Three weeks in my new studio and — for once in my life — I've got rhythm.

The funny thing is I've been a more or less full-time professional artist for years, yet it's only now that I really feel like I've found a steady rhythm with my work.

What do I mean by rhythm? I mean a consistent groove. Flow. Long periods of flowing energy and focus. Deep intention manifested in a regular daily practice.

There's three factors coming into play in my newly found creative rhythm.

1) The brilliant book Manage Your Day-to-Day: Build Your Routine, Find Your Focus & Sharpen Your Creative Mind, edited by Jocelyn K. Glei. It's a tiny book packed with big ideas. "Prepare for a highly concentrated does of insights
Josephine Baker doing the Charleston, c. 1926.
that will prove both enlightening and uncomfortable," opens the forward by Scott Belsky, author of Making Ideas Happen. The book is filled with insight in how to accomplish your important creative work. As Belsky points out, "Through our constant connectivity to each other, we have become increasingly reactive to what comes to us rather than being proactive about what matters most to us. Being informed and connected becomes a disadvantage when the deluge supplants your space to think and act." Indeed. This is what was happening to me.

Broken into five chapters, each chapter has five essays or Q&A from twenty "leading creative minds" and concludes with a sharp list of "Key Takeaways."
 
Those for Chapter One:
Building a Rock-Solid Routine: How to give structure, rhythm, and purpose to your daily work:
—Great Work Before Everything Else
Do your most meaningful creative work at the beginning of your day, and leave "reactive work" — like responding to email or other messages — for later.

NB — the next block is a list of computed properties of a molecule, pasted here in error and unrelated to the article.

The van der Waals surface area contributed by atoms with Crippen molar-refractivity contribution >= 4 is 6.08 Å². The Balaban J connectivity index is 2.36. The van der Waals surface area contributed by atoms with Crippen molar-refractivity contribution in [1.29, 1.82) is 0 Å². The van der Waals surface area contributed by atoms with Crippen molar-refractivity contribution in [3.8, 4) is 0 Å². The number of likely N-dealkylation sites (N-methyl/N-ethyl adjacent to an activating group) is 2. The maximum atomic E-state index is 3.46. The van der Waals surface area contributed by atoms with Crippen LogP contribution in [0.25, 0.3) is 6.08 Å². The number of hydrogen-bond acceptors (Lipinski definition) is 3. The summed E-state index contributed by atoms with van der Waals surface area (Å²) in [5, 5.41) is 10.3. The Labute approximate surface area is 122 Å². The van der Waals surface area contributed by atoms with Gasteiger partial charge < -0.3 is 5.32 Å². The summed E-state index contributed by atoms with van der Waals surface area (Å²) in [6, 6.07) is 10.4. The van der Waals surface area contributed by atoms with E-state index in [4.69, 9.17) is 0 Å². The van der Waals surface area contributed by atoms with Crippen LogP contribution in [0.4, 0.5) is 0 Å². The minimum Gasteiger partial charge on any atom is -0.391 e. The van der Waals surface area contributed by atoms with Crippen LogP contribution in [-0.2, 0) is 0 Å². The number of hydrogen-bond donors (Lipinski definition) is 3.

—Jump-start your creativity
Establish "associative triggers" — such as listening to the same music or arranging your desk in a certain way — that tell your mind it's time to get down to work.
—Feel the Frequency
Commit to working on your project at consistent intervals— ideally every day—to build creative muscle and momentum over time.
—Pulse And Pause
Move rhythmically between spending and renewing your energy by working in ninety-minute bursts and then taking a break.
—Get Lonely
Make a point of spending some time alone each day. It's a way to observe unproductive habits and thought processes, and to calm your mind.
—Don't Wait For Moods
Show up, whether you feel inspired or not.


Buy the book and read it now.

2) Lessons learned during my experience at Playa — the residency program in eastern Oregon I attended for five weeks last November. I went there soon after reading Manage Your Day-to-Day and decided to put into action all that I read in that book. That meant unplugging and using creative triggers; having hard edges to my day; creating a routine that includes renewal; knowing my complex goals, and more.